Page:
Terrorist groups, such as the Abu Sayyaf Group and Jema’ah Islamiyah, as well as groups that have broken away from the more mainstream Moro Islamic Liberation Front, have carried out bombings resulting in deaths, injuries, and property damage; they have also taken hostages. The city of Zamboanga suffered widespread devastation in September 2013 during a deadly confrontation between Philippine public security forces and rogue fighters of the Moro National Liberation Front. Separately, bombings in central and western areas of Mindanao have targeted bus terminals, public buildings, public markets, and local festivals. While those responsible do not appear to have targeted foreigners, travelers should remain vigilant and avoid congregating in public areas. Official U.S. government visitors and Embassy employees must seek special permission for travel to Mindanao or the Sulu Archipelago. When traveling in Mindanao, U.S. official travelers attempt to lower their profile, limit their length of stay, and exercise extreme caution. Some foreigners who reside in or visit western and central Mindanao hire their own private security personnel.
Kidnap-for-ransom gangs operate in the Philippines and have targeted foreigners, including Filipino-Americans. Such gangs are especially active in the Sulu Archipelago, and a number of foreigners have been kidnapped there in recent years.
Occasionally, the U.S. Embassy is the target of planned and/or spontaneous demonstrations. While Philippine security forces generally prevent such demonstrators from reaching the Embassy, in rare instances protestors have made their way successfully to the Embassy perimeter. In such instances, Embassy security authorities may take appropriate measures to safeguard personnel and visitors, including restricting access to the compound. U.S. citizens or other individuals having business at the Embassy should keep this in mind and be prepared to defer their business until any such situation is resolved.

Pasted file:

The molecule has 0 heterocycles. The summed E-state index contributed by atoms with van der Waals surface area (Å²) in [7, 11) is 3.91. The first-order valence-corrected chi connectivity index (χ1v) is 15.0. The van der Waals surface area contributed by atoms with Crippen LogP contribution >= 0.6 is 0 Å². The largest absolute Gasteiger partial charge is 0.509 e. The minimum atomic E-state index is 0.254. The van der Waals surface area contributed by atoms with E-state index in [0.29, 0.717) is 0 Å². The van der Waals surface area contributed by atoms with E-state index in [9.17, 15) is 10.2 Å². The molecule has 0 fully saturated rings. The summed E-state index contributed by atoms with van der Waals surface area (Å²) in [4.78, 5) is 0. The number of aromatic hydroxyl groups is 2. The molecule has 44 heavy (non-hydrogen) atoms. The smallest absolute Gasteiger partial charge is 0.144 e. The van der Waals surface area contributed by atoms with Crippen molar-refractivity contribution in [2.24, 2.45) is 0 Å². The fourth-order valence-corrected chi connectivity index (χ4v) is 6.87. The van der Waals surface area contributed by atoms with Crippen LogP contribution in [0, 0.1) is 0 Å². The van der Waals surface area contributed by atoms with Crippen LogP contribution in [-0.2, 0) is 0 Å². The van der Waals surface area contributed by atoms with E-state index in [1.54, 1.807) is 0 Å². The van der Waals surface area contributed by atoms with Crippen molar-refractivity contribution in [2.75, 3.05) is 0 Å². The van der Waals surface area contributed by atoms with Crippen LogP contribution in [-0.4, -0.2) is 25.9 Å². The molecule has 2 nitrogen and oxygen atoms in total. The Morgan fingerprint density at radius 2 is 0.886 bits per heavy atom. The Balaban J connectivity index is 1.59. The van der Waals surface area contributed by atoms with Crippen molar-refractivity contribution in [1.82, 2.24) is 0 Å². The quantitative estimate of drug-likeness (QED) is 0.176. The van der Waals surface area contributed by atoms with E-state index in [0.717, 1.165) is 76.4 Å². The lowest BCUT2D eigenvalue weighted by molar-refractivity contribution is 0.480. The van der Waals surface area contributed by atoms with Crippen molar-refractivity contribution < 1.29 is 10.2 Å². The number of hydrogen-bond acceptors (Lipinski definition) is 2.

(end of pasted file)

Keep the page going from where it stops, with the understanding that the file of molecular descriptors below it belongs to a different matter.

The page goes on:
U.S. citizens in the Philippines are advised to monitor local news broadcasts and consider the level of preventive security when visiting public places, especially when choosing hotels, restaurants, beaches, entertainment venues, and recreation sites.
Traffic Safety and Road Conditions
While in the Philippines, you may encounter road conditions that differ significantly from those in the United States. The information below concerning the Philippines is provided for general reference only and may not be totally accurate in a particular location or circumstance.
Travel within the Philippine archipelago is possible by boat, plane, bus, or car. Few U.S. citizens rent cars to drive, as the roads are more crowded and drivers are less disciplined than those in the United States. It is particularly dangerous to drive off the national highways and paved roads, especially at night, and you should avoid doing so. There have been five major inter-island ferryboat accidents in the last two years, one with significant loss of life. The safety record is such that U.S. government employees are advised not to take inter-island ferry boat services unless they are the only means of transportation available. There have also been a series of bus accidents as a result of poor bus maintenance. U.S. citizens are advised to avoid overcrowded or unsafe transport and to exercise caution in planning travel by inter-island ferryboats or other public conveyances.
For specific information concerning Philippine driver's permits, vehicle inspection, road tax, and mandatory insurance, please contact the Philippine Embassy in Washington, DC, at tel. (202) 467-9300 or one of the Philippine consulates in the United States (Chicago, Honolulu, Los Angeles, New York, and San Francisco).